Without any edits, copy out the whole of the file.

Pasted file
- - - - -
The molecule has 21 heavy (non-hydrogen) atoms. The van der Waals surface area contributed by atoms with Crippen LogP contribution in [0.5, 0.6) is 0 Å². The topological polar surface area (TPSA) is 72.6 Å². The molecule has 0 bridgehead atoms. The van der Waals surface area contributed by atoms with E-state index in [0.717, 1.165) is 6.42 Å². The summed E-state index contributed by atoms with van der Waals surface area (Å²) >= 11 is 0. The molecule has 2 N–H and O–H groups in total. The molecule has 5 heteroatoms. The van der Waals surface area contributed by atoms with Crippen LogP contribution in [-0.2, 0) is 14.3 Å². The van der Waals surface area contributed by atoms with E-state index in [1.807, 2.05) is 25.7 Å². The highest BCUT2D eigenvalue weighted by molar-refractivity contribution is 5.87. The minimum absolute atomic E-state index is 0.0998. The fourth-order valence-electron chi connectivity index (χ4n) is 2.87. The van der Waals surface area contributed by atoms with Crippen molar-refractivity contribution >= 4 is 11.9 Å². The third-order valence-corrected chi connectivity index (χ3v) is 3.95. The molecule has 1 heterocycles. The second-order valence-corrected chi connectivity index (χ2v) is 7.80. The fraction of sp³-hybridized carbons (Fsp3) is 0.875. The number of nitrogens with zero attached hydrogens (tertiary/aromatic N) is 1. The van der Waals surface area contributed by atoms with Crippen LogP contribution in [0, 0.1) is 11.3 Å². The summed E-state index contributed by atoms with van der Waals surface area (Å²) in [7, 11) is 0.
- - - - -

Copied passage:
The molecule has 21 heavy (non-hydrogen) atoms. The van der Waals surface area contributed by atoms with Crippen LogP contribution in [0.5, 0.6) is 0 Å². The topological polar surface area (TPSA) is 72.6 Å². The molecule has 0 bridgehead atoms. The van der Waals surface area contributed by atoms with E-state index in [0.717, 1.165) is 6.42 Å². The summed E-state index contributed by atoms with van der Waals surface area (Å²) >= 11 is 0. The molecule has 2 N–H and O–H groups in total. The molecule has 5 heteroatoms. The van der Waals surface area contributed by atoms with Crippen LogP contribution in [-0.2, 0) is 14.3 Å². The van der Waals surface area contributed by atoms with E-state index in [1.807, 2.05) is 25.7 Å². The highest BCUT2D eigenvalue weighted by molar-refractivity contribution is 5.87. The minimum absolute atomic E-state index is 0.0998. The fourth-order valence-electron chi connectivity index (χ4n) is 2.87. The van der Waals surface area contributed by atoms with Crippen molar-refractivity contribution >= 4 is 11.9 Å². The third-order valence-corrected chi connectivity index (χ3v) is 3.95. The molecule has 1 heterocycles. The second-order valence-corrected chi connectivity index (χ2v) is 7.80. The fraction of sp³-hybridized carbons (Fsp3) is 0.875. The number of nitrogens with zero attached hydrogens (tertiary/aromatic N) is 1. The van der Waals surface area contributed by atoms with Crippen LogP contribution in [0, 0.1) is 11.3 Å². The summed E-state index contributed by atoms with van der Waals surface area (Å²) in [7, 11) is 0.